The comparative statistics for the years 1921-1952 are not without some strange phenomena. Thus, according to the KGB (FSB) records for this period, the number of convicted “counter-revolutionaries” is almost 300,000 less than according to the statistics of the 1st Special Department of the Ministry of Internal Affairs, while the number of those sentenced to death among them is 163,000 thousand more. Of course, the main reason for this situation lies in the data for 1941, when the state security agencies took into account 23,726 people sentenced to capital punishment for political reasons, and the 1st Special Department of the NKVD—only 8011.

Two years (1937 and 1938), known as the years of the “Great Terror,” when there was a sharp rise (or jump) in the scale of political repressions, occupy a special place in these statistics. During these two years, 1,345,000 people were convicted on charges of a political nature, or 35 percent of the total number for the period 1918-1990.

The picture is even more impressive in terms of the statistics of those sentenced to death from among them. In total, for the whole Soviet period, there were 828,000 of them, of which 682,000 (or over 82 percent) fall in these two years (1937-1938). The remaining 70 years of the Soviet period accounted for a total of 146,000 death sentences on political grounds, or less than 18 percent.

Since this article is devoted to the scale, i.e., statistics of political repressions, it is not intended to investigate their causes and motivation. But we still wanted to draw attention to one circumstance, namely, the role of Stalin in this case. Recently there have been voices claiming that Stalin did not personally initiate the mass repressions, including the “Great Terror” of 1937-1938, that it was allegedly imposed on him by local party elites, etc. We should realize that this is not true.

There is a large number of documents, including published ones, which clearly show Stalin’s proactive role in repressive policy. Take, for example, his speech at the February-March Plenum of the Central Committee of the All-Union Communist Party of Bolsheviks (b) in 1937, after which the “Great Terror” began. In this speech, Stalin said that the country was in an extremely dangerous situation due to the intrigues of saboteurs, spies, subversives, as well as those who artificially generated difficulties, thus creating a large number of the dissatisfied and irritated. This reached into the leadership cadres, who, according to Stalin, were complacent and had lost the ability to recognize the true face of the enemy.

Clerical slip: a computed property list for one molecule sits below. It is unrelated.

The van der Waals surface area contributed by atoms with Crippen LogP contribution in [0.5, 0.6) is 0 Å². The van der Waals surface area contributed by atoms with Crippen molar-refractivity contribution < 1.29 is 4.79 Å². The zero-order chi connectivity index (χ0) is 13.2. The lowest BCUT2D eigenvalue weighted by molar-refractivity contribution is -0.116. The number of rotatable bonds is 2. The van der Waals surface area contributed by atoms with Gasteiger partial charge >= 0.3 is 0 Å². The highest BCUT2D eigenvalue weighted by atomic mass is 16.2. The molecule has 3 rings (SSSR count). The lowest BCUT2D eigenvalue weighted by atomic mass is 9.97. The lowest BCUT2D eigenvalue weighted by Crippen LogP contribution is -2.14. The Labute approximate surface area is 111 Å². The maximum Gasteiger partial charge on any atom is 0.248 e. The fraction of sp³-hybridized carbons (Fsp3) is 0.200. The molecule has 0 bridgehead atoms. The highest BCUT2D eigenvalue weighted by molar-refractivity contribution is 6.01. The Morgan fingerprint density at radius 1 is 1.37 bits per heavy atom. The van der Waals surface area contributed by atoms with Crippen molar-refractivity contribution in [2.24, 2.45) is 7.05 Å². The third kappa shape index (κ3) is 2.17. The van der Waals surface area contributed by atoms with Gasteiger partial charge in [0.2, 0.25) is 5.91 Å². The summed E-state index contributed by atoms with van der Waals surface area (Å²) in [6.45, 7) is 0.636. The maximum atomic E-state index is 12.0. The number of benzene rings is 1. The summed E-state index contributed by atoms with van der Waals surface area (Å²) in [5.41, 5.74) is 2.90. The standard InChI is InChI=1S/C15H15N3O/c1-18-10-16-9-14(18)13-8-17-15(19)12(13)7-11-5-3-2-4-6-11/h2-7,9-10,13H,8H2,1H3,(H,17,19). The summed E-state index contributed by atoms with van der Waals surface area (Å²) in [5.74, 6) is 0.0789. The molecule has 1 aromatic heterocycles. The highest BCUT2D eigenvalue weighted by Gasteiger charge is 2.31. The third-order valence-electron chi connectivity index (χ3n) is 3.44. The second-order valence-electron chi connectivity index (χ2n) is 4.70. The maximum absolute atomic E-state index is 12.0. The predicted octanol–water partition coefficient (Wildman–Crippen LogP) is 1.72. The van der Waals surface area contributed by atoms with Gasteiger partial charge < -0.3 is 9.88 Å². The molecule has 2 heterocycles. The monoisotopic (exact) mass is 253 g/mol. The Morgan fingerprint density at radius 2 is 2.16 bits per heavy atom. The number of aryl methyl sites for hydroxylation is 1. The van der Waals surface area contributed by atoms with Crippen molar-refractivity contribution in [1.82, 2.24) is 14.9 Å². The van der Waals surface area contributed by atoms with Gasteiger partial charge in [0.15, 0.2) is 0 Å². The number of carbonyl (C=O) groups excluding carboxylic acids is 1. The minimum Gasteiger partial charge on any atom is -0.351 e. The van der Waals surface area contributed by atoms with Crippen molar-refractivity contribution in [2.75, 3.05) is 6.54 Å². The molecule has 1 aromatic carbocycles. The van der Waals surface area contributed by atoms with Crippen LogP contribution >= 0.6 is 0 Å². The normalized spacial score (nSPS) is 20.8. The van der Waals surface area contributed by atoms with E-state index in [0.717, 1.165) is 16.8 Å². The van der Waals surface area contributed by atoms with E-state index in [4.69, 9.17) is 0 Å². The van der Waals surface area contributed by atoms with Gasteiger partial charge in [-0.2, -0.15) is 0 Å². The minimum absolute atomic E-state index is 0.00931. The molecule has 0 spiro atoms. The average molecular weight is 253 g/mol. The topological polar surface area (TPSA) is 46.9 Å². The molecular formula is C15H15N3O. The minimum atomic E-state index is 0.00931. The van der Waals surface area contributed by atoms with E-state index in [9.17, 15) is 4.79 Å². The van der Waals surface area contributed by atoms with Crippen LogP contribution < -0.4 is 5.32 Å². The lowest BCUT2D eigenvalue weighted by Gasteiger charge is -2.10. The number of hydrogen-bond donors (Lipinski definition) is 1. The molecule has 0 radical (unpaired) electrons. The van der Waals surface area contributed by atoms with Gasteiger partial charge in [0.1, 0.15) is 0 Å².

It is quite clear to us that these statements of Stalin at the February-March Plenum of 1937 are a call for the “Great Terror,” and he, Stalin, was its main initiator and inspirer.

It is natural to want to compare the scale of political repression in the USSR with the corresponding indicators in other countries, primarily with Hitler’s Germany and Francoist Spain.

At the same time, I would like to warn against the incorrect nature of comparisons with the scale of political repression in Nazi Germany. It is claimed that the scale of repressions against German citizens in Germany was much smaller. Yes, political repressions against ethnic Germans seem relatively low, although we are talking about tens of thousands of people. But in this case we cannot stay confined in the framework of individual states, and we should put the question in a different way: what did Hitler’s regime bring to humanity? And it turns out that it is the Holocaust with six million victims and a long series of humanitarian crimes with many victims numbering many millions against the Russian, Belarusian, Ukrainian, Polish, Serbian and other peoples.

Or another example—a comparison with the scale of political repression in Francoist Spain. Now, in the USSR there were over 800,000 death sentences for political reasons. In Spain under Franco—over 80,000, or 10 times less. Hence the conclusion is made that the scale of political terror in the USSR was immeasurably higher than in Spain. This conclusion is completely wrong, in fact; these scales were approximately the same. The lion’s share of death sentences on political grounds in Spain falls on the late 1930s—early 1940s, when the population of Spain was about 20 million people, and the population of the USSR at the beginning of the Great Patriotic War was approaching 200 million; that is, the difference in population was 10 times. Yes, in Francoist Spain there were 10 times less death sentences for political reasons than in the USSR, but the population of the country was also 10 times less; that is, in terms of per capita these indicators are the same, almost identical.